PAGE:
|Sycheva E.S. The image of kami, Shinto deities in anime and manga|
The image of kami, Shinto deities in anime and manga as criteria of the cultural identity in the modern Japanese societySycheva E.S.
Over the last years the image of Shinto deities kami frequently appears in the Japanese mass culture, particularly in manga comics and anime series and films. It is notable that just about twenty years ago the very nature of both forms of the mass culture eliminated the possibility of referring to subject matter like this. However, it is over the past ten years that manga and anime have been showing an abruptly raising amount of reference to the Japanese traditional culture (including religion) which is an increasing trend.
The presence of various kami in the Japanese modern mass culture can be read as an attempt to re-think the role of Japan and its cultural heritage in today's circumstances. Japanese kami are understood as a totally indispensable attribute of traditional culture of the nation. However, in the modern world where even the Japanese have to be more open to the world, local gods seem to lack authority to be on firm ground abroad. Thus, at the domestic level their significance for the nation is questionable. And it is not at all a matter of religious sense (which is in fact not so appropriate to the Japanese) but the very issue of the national cultural identity which has been facing serious challenges of the time since the Meiji period such as westernization and the following globalization.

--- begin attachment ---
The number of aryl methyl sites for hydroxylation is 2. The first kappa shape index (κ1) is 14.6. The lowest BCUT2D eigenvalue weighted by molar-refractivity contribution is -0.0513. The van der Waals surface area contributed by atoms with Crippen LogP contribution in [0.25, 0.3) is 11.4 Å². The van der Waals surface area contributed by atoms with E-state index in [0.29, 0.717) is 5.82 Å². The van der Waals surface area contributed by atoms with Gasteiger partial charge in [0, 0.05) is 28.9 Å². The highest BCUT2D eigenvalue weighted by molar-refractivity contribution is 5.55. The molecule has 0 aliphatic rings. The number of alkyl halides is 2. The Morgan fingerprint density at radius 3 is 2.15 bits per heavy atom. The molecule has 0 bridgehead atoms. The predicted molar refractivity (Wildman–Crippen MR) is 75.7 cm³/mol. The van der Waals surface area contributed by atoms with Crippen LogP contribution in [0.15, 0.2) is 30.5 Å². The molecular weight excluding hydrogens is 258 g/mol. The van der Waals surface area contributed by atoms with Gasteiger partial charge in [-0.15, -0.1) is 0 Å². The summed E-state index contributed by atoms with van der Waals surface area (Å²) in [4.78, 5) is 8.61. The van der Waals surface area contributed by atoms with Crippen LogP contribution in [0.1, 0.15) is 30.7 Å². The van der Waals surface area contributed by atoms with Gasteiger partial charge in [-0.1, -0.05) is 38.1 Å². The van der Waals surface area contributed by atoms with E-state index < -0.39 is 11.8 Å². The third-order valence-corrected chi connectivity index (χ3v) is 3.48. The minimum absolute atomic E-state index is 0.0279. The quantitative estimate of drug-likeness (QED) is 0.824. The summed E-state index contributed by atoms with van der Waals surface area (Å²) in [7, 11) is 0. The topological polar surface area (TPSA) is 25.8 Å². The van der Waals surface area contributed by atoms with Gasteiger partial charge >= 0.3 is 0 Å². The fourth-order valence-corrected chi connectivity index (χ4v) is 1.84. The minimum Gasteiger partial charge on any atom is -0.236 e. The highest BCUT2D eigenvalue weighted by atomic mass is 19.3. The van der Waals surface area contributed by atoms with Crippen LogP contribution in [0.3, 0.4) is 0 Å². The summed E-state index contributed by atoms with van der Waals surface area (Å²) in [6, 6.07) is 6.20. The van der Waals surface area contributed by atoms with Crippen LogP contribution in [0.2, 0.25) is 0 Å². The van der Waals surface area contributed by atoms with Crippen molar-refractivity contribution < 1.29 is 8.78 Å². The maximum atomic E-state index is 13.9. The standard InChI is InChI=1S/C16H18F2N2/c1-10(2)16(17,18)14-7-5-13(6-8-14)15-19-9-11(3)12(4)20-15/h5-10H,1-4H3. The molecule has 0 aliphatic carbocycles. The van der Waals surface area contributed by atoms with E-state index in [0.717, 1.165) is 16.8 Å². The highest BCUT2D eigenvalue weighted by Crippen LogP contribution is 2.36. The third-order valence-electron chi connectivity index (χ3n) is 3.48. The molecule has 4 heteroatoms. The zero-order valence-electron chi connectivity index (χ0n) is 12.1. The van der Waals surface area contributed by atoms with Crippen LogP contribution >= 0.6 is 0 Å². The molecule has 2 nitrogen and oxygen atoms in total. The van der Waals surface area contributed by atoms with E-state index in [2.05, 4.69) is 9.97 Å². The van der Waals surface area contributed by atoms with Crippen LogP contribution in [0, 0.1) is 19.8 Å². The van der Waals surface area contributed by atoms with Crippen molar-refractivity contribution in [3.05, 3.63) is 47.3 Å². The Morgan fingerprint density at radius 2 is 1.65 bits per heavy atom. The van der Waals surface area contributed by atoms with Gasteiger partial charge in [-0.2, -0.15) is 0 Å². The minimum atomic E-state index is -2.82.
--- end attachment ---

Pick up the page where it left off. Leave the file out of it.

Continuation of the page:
In general, referring to the theme of gods in such mass art media as anime and manga resembles an attempt to reconsider the self identity of the nation in the contemporary reality. The authors seem to be bringing up the point with their own opinion upon the subject clearly defined. In order to answer such questions as "Who are we?" "What do we come for?" "What makes us different?" the Japanese have to primarily appeal to those who embody their national mentality observing them through a prism of modernity. It is very difficult to look at oneself from the outside, but looking at own kami is much easier as they are abstract and idealized images through which the unique national culture is expressed. Therefore, the three questions set above get less rhetorical as they turn into "who are they?", "what do they come for?", "what makes them different?". Of course, these questions related to the kami concept may be restated and expanded yet with no change in point. There is still one more question that, to my mind, plays a key role in the context of the modern mass culture meant for young audience, which is "what are kami and what do kami mean today to us, the Japanese?"
Authors are widely using a concept of "yaoyorozu no kamigami" placing some of the "Myriad Gods" as characters of anime and manga instead of the major deities of the Shinto pantheon. These are normally some minor local kami frequently thought out solely by an author or those that are unknown (for example, the moon god Tsukuyomi).
A certain parallel between the theme of kami and supernatural creatures yokai also should be mentioned as it has become extremely popular within the modern mass culture. Both of them, to a certain extent, symbolize national cultural traditions, worldview as well as the nature and the power of the elements. However, yokai rather act as the embodiment of the nature being implicitly connected to ecological subject matters, though the idea of traditional perception of the world is not alien to them. And it is kami who are "in charge" of moral values based on the traditional perception of the world. Although the perception itself has gone through certain changes over the past decades and the essence of such changes is also clearly outlined by the authors.
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